Rev and open source (was "What Rev Needs")
revolutionary.dan at gmail.com
Sat Dec 10 15:39:31 EST 2005
Sorry to be so late to this conversation. Programming soaks up too much time
I'd rather spend list cruising. Sigh.
Just a minor point here. I think it's important (even though some will find
it to be word-wrangling) to differentiate between Web applications and
Web-aware or Web-based applications. In my definition and understanding
(which may be entirely wrong-headed) the former are apps that actually run
on the server and use a standard browser for the UI. The latter are
generally standalone apps that interact with Web (and other) Internet
servers on which they rely for data storage and retrieval.
Rev is absolutely superb at buildling Web-based applications, better in fact
than any tool I've found. But of course it cannot really build Web
applications since, by definition, those run in a standard browser. So when
a client requests an application that doesn't require the user to download a
standalone or a plugin, Rev's role in the process is necessarily limited to
server-side, CGI-like involvement.
And BTW and FWIW, as long as Rev as a CGI app requires some sort of C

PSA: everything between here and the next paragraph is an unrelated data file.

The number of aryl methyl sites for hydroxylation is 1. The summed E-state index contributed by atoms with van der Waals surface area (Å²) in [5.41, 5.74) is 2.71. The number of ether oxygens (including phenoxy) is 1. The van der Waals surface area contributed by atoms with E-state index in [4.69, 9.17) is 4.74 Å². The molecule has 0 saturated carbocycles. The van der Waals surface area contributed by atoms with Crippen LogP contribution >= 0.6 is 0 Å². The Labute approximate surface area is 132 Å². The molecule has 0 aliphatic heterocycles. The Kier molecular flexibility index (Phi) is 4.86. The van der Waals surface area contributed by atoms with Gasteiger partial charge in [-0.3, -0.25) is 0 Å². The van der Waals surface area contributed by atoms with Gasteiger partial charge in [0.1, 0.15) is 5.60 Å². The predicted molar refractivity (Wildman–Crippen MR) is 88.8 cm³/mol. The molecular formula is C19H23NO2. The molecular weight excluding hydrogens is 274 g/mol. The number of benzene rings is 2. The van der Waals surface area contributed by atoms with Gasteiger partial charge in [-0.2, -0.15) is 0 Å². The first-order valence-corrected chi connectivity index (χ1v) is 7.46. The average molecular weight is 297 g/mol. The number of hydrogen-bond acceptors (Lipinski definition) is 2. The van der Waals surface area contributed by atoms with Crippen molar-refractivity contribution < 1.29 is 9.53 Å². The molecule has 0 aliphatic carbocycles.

library that isn't commonly avaiable on hosting servers such as Dreamhost,
its utility as a CGI is limited to situations where you are in control of
the server or can convince the hosting service to accommodate what's needed.
I don't even pretend to fully understand the problem, but I do know that I
can't run Rev CGIs on my hosting service (Dreamhost0 because Rev looks for
some library that doesn't exist. That really needs to be fixed.
My $0.04 (inflation is galloping)
On 12/8/05, Devin Asay <devin_asay at byu.edu> wrote:
> I have other Rev apps that have similarly pulled together disparate
> technologies quickly and easily into a Rev front end. In my opinion
> this is an area in which Rev excels--as a rapid development platform
> for writing front ends to other technologies. In effect, Rev
> increases the power and reach of the latter, showing itself to be an
> easy-to-learn "glue" for open source stuff that's often opaque to non-
Dan Shafer, Information Product Consultant and Author
Get my book, "Revolution: Software at the Speed of Thought"
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